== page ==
As the Miss South Carolina Pageant contestants, standing on the State House grounds under a grinning sun, introduced themselves Saturday morning, it was clear nothing was going to stop the inevitable.
Fanning themselves with paper or splayed fingers didnt help. Nor did huddling under dome-shaped umbrellas. Smiling, it seemed, only made it worse.
Were all glistening, Miss Simpsonville, Mary-Langston Willis, said as she introduced herself.
Most call it sweating, and thats what the Miss SC and Miss South Carolina Teen contestants did. To remove the sweat beading at their foreheads and temples before the perspiration slalomed down their cheeks like tears, the girls wiped and blotted like they were repairing post-win eyes.
Outside was nothing compared with the mobile sauna reigning Miss South Carolina Bree Boyce arrived in. Boyce and Caitlin Patton, Miss SC Teen 2011, arrived in the back of a Two Men and a Truck vehicle.
It was hot, Boyce said, as she and Patton walked from Gervais Street, where the truck was parked, to the state house steps, smiling for a few hundred people.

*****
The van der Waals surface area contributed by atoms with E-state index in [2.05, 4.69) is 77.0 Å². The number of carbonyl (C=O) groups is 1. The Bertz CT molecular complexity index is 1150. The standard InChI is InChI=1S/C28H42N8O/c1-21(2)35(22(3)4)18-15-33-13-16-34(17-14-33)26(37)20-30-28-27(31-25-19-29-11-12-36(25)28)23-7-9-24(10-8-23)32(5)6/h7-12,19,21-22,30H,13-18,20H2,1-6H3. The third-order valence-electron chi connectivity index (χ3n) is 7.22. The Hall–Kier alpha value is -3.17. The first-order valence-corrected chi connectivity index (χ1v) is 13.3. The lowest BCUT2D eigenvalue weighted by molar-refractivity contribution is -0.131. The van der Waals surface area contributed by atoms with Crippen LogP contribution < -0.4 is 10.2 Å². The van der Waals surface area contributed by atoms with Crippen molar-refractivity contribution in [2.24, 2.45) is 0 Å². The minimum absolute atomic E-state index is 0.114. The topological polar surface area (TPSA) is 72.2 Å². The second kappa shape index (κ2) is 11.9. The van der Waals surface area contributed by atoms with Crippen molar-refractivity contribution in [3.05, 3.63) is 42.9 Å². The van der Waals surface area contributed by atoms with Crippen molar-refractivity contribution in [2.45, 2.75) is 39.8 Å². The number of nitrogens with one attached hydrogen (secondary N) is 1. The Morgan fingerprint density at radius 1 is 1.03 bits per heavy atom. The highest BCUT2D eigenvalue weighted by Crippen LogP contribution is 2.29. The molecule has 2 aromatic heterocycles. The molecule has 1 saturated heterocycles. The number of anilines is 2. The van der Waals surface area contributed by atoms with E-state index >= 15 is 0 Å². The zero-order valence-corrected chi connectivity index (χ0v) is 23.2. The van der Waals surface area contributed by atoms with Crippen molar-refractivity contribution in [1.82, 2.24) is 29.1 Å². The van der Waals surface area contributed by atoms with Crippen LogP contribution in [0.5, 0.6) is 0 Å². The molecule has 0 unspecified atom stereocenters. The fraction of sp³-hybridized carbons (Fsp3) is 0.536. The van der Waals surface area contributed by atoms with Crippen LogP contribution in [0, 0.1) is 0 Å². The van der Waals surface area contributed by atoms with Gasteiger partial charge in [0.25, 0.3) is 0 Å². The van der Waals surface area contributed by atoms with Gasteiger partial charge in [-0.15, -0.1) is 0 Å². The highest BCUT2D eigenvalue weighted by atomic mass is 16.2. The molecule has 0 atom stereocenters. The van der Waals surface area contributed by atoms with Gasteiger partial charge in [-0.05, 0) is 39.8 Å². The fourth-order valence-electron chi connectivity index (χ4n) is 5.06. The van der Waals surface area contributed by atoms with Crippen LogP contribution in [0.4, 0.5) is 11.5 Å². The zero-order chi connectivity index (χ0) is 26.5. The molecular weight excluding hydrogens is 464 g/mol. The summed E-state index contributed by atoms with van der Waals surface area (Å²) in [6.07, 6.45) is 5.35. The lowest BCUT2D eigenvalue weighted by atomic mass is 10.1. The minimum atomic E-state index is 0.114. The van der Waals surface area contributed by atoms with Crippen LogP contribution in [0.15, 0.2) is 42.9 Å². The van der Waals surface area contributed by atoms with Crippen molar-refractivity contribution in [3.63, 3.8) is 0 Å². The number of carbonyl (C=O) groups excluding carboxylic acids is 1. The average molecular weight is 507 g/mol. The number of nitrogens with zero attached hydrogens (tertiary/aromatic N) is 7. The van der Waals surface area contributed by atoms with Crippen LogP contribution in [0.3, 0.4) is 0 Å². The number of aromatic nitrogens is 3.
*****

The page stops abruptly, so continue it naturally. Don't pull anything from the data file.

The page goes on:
I deserve a..., Boyce began saying to Chas Ellis, the pageants executive administrator who coordinated the workmanlike arrival.
Honey, it was hot, Ellis said, not referring to the temperature.
Boyce and Patton only had to ride in the truck for a block. The only thing that wouldve made the entrance better is if one rolled the other in a hand truck.
This is the second consecutive year Miss SC will be held in Columbia. Last year was the first time the 76-year-old pageant was held in the state capital. This is also the second year Miss SC has been run by the Miss South Carolina Scholarship Organization.
Ashley Byrd, the scholarship organizations president and executive director, said the first year went smoothly overall. What organizers werent prepared for was the attention Boyce, who shed more than 100 pounds on her way to the crown, received after winning.
We werent prepared for the momentum that started, Byrd said of the organization, which had to fill dozens of video and photo requests.
There are 101 contestants this year, compared with 88 last year. The tuition scholarship money has also increased, from $10 million to $11.6 million this year.
But can anything possibly top last year?
We think we set the standard very high the first year, from a production standpoint, Byrd said. We have a few twists up our sleeve to keep everybody interested in the program.
Reach Taylor at (803) 771-8362.